Thursday, 09 March 2006
Burnt Crisp - pension and peerage unguents applied
"Events, dear boy! Events!", as Harold Macmillan bemoaned, throw off course even the most able and best intentioned efforts. It was the events wot did it for Sir Nigel Crisp, lately CEO of the NHS in England and Permanent Secretary of the Department of Health. Though there will be a few compensations for loss of office at age 54 - like a stonking great pension and, oh yes, a life membership to what is reputed to be the best club in the world.
Downhill from July 05
Should we be shocked? Probably not, especially if you've been keeping up with the down-hill run of events since the end of July 2005. That's when the curiously-titled missive "Commissioning a Patient-Led NHS" over Sir Nigel's signature hit the streets in the dog days of summer. Came the autumn, when people like Chris Ham, Nigel Edwards and then the Health Select Committee used words like "incoherent" to describe the unseemly rush of reforms and initiatives bundled into CPLNHS, and the Royal College of Nursing took him to judicial review for good measure, then anyone could see that events were brewing into real political trouble.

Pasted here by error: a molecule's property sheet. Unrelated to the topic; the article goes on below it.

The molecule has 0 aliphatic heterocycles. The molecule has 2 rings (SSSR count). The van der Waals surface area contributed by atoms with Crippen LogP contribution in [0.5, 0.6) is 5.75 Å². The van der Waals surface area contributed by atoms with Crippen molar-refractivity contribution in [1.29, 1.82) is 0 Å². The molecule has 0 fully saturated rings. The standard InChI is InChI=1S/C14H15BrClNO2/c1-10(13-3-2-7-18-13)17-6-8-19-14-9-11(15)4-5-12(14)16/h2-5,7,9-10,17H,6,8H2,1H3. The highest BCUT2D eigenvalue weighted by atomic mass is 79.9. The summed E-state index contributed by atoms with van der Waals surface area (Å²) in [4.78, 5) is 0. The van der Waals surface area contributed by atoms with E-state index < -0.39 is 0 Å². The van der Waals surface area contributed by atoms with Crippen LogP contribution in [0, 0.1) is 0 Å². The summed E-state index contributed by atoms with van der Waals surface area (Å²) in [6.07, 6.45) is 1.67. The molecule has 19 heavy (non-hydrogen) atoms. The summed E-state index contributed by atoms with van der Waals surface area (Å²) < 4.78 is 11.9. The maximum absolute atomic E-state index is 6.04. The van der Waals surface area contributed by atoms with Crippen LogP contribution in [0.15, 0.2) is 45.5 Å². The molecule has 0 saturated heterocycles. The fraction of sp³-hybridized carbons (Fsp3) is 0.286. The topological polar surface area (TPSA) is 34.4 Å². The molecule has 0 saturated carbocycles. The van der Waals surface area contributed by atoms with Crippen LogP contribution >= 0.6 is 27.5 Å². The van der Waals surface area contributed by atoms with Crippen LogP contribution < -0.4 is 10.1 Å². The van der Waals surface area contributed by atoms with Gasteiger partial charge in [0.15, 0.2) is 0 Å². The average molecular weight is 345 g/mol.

And brew they did, driven by the looming spectre of the biggest NHS overspend in history. After that got into the media, accompanied by increasingly hysterical diktats to Trusts and PCTs to get a "forensic grip" on the deficits, it was just a matter of time before we heard the splash and the cry "man overboard!" as Sir Humphrey Appleby - who knew how these things were done - used to say when a panjandrum was sacrificed to encourage the others.
Blood sacrifices needed
It was the rising tide of red ink flowing through the NHS's end of year forecasts which finished Crisp. There will be others going over the side, but probably without benefit of gongs. A £1bn overspend is going to require lots of blood sacrifices to wash the public accounts slate clean again.
Accountability and responsibility muddled
On his departure as chief executive, Sir Nigel said: "I wish to acknowledge my accountability for these problems, just as I may take some credit for the achievements." Noble sentiments, but a muddle of accountability and responsibility. In truth the NHS CEO is not responsible for the structural shortcomings of the service which - as a result of unprecedented resources poured into it - perversely produced the largest deficit in its history. That honour goes to Ministers.
The real cause for sadness
The wise Niall Dickson of the King's Fund observed about it all, "If he is responsible, so too are the politicians who oversaw the expensive new pay deals and the other changes that have helped to create the current pressures. The manner and timing of his departure is not helpful." M-A-C shares his sadness: institutional chaos means poor use of human and other resources. Patients and NHS workers deserve better.